Art in Europe,  English

1903 : Here lies in peace Ver Sacrum

The Viennese Secession soon had its own statutes but more importantly a mouth piece with the official magazine of the Vienna Secession Ver Sacrum (Latin for “sacred spring”), which was published from 1898 to 1903. It took its name possibly from either one of these two sources: Some art historians think that it was inspired by an old Roman ritual, dedicated to their gods, meant to celebrate the foundation of a new township while others assume that the name was borrowed from Ludwig Uhland’s poem Der Weihefrühling (The Sacred Spring). Artists from the Secession contributed to the magazine along with popular local writers and other foreign artists.

The magazine, under the directorship of Wilhelm List, had a print run of five years (1898-1903) and had a limited publication of 300 copies per issue. In the first two years the magazine was published monthly, then bimonthly in 1901. One of the most prolific contributors was Klimt, who regularly wrote articles for Ver Sacrum. The publication was highly regarded – from a literary and artistic point of view – and had a high influence on Austrian and foreign artists.

Hermann Bahr penned the most important principle of the Secession: “We want art that is not a slave to foreign influences but at the same time is neither afraid nor hateful of them.”

Koloman Moser, Poster design for the “First Grand Art Exhibition” of the Viennese Secession, 1897.
Watercolour, gouache, coloured pencil, metal colour on tracing linen, 78.5 x 60.5 cm.
Leopold Museum , Vienna.

Despite all the praise there were also problems with the magazine. One of the issues was confiscated by a district attorney because it “abrasively violated the sense of shame with its depiction of nudity and thus created public outrage”. Klimt responded to these charges that he did not want to deal with boorish people and that it was more important to him that there were people who liked the drawing. He was referring to his private patronage, his clients from the ranks of the Viennese upper class.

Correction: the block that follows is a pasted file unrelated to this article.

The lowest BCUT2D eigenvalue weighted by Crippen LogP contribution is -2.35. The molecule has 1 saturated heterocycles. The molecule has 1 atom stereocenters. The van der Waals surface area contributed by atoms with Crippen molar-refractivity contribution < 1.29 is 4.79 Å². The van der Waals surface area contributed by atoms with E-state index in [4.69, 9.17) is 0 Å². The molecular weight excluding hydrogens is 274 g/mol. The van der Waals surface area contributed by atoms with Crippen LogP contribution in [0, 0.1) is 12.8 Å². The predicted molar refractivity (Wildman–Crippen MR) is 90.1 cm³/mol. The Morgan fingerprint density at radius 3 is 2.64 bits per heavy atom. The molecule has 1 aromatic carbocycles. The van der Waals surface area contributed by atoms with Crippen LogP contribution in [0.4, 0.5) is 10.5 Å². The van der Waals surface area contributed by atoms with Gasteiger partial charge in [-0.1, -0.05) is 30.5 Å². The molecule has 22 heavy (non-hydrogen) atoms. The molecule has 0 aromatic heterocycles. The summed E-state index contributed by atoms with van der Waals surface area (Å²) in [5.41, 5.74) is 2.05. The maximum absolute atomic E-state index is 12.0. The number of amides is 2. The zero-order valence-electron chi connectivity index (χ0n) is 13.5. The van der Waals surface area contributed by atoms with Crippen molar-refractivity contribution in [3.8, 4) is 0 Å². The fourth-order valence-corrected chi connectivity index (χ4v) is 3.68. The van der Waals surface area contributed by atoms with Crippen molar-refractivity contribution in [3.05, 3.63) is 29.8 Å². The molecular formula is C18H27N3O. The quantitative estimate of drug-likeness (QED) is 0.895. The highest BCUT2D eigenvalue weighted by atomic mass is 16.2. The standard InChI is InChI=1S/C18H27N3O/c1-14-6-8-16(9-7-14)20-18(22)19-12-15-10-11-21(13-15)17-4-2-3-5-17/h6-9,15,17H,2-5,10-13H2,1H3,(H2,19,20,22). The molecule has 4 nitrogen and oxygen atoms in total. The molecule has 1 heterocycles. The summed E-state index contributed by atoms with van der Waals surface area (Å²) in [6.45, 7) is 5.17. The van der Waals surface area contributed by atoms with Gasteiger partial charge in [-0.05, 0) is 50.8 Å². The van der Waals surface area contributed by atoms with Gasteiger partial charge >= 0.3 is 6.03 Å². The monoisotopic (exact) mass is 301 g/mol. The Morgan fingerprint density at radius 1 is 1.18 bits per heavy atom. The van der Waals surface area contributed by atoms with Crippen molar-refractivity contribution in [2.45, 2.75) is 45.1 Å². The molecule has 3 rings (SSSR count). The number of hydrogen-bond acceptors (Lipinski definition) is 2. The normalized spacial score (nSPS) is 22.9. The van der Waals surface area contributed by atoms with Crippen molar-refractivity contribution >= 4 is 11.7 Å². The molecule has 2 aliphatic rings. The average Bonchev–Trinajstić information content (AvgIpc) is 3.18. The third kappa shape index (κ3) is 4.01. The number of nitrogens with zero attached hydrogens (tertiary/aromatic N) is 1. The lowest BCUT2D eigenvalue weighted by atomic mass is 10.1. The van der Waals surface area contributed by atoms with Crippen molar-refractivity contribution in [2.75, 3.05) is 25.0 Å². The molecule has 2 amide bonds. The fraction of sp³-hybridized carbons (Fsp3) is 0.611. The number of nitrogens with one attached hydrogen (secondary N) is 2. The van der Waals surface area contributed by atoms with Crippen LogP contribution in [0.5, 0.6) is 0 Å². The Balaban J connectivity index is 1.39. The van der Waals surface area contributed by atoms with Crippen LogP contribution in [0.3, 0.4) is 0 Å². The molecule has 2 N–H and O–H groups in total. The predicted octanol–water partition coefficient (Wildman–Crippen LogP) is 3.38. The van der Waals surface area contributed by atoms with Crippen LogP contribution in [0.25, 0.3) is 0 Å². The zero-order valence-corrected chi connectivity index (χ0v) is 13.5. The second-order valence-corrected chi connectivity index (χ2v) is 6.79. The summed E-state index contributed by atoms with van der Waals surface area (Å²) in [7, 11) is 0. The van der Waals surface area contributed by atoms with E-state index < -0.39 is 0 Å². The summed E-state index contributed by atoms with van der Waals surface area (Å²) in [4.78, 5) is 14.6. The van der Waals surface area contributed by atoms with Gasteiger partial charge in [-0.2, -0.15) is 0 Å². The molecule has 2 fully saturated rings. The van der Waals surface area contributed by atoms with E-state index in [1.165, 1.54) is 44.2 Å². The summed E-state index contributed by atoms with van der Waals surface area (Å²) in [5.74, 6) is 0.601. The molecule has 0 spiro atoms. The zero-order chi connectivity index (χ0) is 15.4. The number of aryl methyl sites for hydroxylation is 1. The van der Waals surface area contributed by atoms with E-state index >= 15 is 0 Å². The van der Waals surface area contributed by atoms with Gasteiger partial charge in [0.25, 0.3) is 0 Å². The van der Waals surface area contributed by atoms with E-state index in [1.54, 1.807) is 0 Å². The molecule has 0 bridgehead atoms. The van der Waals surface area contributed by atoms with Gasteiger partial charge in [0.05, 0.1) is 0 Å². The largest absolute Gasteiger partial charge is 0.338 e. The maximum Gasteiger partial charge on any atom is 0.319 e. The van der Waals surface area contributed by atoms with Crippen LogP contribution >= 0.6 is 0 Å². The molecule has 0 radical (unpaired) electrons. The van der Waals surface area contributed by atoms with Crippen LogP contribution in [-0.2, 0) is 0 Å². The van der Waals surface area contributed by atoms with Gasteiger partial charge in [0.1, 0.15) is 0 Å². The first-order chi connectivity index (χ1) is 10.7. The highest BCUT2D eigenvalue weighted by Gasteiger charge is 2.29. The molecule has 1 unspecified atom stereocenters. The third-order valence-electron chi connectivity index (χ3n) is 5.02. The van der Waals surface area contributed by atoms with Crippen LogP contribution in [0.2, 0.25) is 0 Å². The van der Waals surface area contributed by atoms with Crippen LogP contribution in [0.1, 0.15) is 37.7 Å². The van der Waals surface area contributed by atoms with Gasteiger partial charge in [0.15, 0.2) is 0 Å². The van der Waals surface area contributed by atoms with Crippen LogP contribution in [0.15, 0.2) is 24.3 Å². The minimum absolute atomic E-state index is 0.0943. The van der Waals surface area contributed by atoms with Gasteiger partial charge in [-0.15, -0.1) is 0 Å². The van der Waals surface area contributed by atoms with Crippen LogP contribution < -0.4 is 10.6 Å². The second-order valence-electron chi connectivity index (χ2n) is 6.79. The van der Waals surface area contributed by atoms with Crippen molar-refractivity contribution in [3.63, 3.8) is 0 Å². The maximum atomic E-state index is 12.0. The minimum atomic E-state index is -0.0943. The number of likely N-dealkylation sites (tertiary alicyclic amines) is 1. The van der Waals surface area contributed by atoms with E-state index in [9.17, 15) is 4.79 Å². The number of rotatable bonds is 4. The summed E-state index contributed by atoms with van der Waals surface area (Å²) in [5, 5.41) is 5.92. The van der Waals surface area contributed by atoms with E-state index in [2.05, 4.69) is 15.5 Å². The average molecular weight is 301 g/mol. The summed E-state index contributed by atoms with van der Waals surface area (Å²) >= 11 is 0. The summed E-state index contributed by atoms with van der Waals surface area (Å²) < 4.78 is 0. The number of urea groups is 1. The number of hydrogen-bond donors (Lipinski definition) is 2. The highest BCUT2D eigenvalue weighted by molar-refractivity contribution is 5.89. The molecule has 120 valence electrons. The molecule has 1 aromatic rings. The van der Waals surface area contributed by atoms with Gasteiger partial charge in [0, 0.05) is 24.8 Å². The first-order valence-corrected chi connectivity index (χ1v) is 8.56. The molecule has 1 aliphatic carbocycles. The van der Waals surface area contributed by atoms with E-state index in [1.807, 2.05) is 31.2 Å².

In the course of five years 70 issues were published, which had a purely didactic role and were often dedicated to one specific topic per issue. For example, one special issue was dedicated to Jan Toorop, whose symbolic picture language was a great influence on Klimt. Another complete issue was dedicated to Khnopff-reproductions while the November issue of 1899 was an essay written by Belgian poet Emile Verhaeren about the oeuvre of the Flemish painter Theo van Rysselberghe.

Ver Sacrum propagated the idea of holistic art, which stated that all art needs to form a synthesis and can thus be appreciated by everyone: the poor and the rich, the powerful and the powerless. The content varied between essays about art theory and practical, visual examples. Often the issues contained original prints. The magazine appeared roughly at the same time as another important magazine that was published beyond the Alps, in Munich, and was called Die Jugend (The Youth). The Munich magazine marked the beginning of the local Jugendstil-movement and was essentially the inspiration for their name. In 1903, Ver Sacrum and discontinued due to a lack of subscribers.

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